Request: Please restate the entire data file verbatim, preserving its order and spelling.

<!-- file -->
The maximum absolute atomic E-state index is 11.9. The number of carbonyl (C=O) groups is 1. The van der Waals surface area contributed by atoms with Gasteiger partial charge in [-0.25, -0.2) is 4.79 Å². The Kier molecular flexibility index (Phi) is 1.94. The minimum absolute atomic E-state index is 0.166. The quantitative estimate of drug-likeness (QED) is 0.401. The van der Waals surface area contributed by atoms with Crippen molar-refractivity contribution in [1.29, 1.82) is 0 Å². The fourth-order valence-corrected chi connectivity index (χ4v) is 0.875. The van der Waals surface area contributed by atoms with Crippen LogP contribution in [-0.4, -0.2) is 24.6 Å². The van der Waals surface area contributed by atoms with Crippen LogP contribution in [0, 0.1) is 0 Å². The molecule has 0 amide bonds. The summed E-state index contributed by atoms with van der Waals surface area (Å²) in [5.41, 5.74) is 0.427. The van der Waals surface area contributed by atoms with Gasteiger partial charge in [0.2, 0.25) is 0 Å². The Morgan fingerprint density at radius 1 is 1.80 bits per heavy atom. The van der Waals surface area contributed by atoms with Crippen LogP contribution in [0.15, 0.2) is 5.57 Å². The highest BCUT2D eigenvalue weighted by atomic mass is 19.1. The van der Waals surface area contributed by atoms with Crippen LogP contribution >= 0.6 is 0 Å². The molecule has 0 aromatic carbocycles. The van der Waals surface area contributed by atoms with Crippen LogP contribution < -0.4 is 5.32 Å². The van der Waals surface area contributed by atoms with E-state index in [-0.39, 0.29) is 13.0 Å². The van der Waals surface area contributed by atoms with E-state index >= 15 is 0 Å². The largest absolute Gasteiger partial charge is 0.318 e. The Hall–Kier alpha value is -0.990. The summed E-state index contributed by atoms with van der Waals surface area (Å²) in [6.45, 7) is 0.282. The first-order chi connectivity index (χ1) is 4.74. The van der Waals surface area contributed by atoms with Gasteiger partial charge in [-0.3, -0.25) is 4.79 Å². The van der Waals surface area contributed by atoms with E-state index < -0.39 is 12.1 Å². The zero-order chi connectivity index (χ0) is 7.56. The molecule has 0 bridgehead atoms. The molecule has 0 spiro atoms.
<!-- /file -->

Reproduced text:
The maximum absolute atomic E-state index is 11.9. The number of carbonyl (C=O) groups is 1. The van der Waals surface area contributed by atoms with Gasteiger partial charge in [-0.25, -0.2) is 4.79 Å². The Kier molecular flexibility index (Phi) is 1.94. The minimum absolute atomic E-state index is 0.166. The quantitative estimate of drug-likeness (QED) is 0.401. The van der Waals surface area contributed by atoms with Crippen molar-refractivity contribution in [1.29, 1.82) is 0 Å². The fourth-order valence-corrected chi connectivity index (χ4v) is 0.875. The van der Waals surface area contributed by atoms with Crippen LogP contribution in [-0.4, -0.2) is 24.6 Å². The van der Waals surface area contributed by atoms with Crippen LogP contribution in [0, 0.1) is 0 Å². The molecule has 0 amide bonds. The summed E-state index contributed by atoms with van der Waals surface area (Å²) in [5.41, 5.74) is 0.427. The van der Waals surface area contributed by atoms with Gasteiger partial charge in [0.2, 0.25) is 0 Å². The Morgan fingerprint density at radius 1 is 1.80 bits per heavy atom. The van der Waals surface area contributed by atoms with Crippen LogP contribution in [0.15, 0.2) is 5.57 Å². The highest BCUT2D eigenvalue weighted by atomic mass is 19.1. The van der Waals surface area contributed by atoms with Crippen LogP contribution >= 0.6 is 0 Å². The molecule has 0 aromatic carbocycles. The van der Waals surface area contributed by atoms with Crippen LogP contribution < -0.4 is 5.32 Å². The van der Waals surface area contributed by atoms with E-state index in [-0.39, 0.29) is 13.0 Å². The van der Waals surface area contributed by atoms with E-state index >= 15 is 0 Å². The largest absolute Gasteiger partial charge is 0.318 e. The Hall–Kier alpha value is -0.990. The summed E-state index contributed by atoms with van der Waals surface area (Å²) in [6.45, 7) is 0.282. The first-order chi connectivity index (χ1) is 4.74. The van der Waals surface area contributed by atoms with Gasteiger partial charge in [-0.3, -0.25) is 4.79 Å². The van der Waals surface area contributed by atoms with E-state index < -0.39 is 12.1 Å². The zero-order chi connectivity index (χ0) is 7.56. The molecule has 0 bridgehead atoms. The molecule has 0 spiro atoms.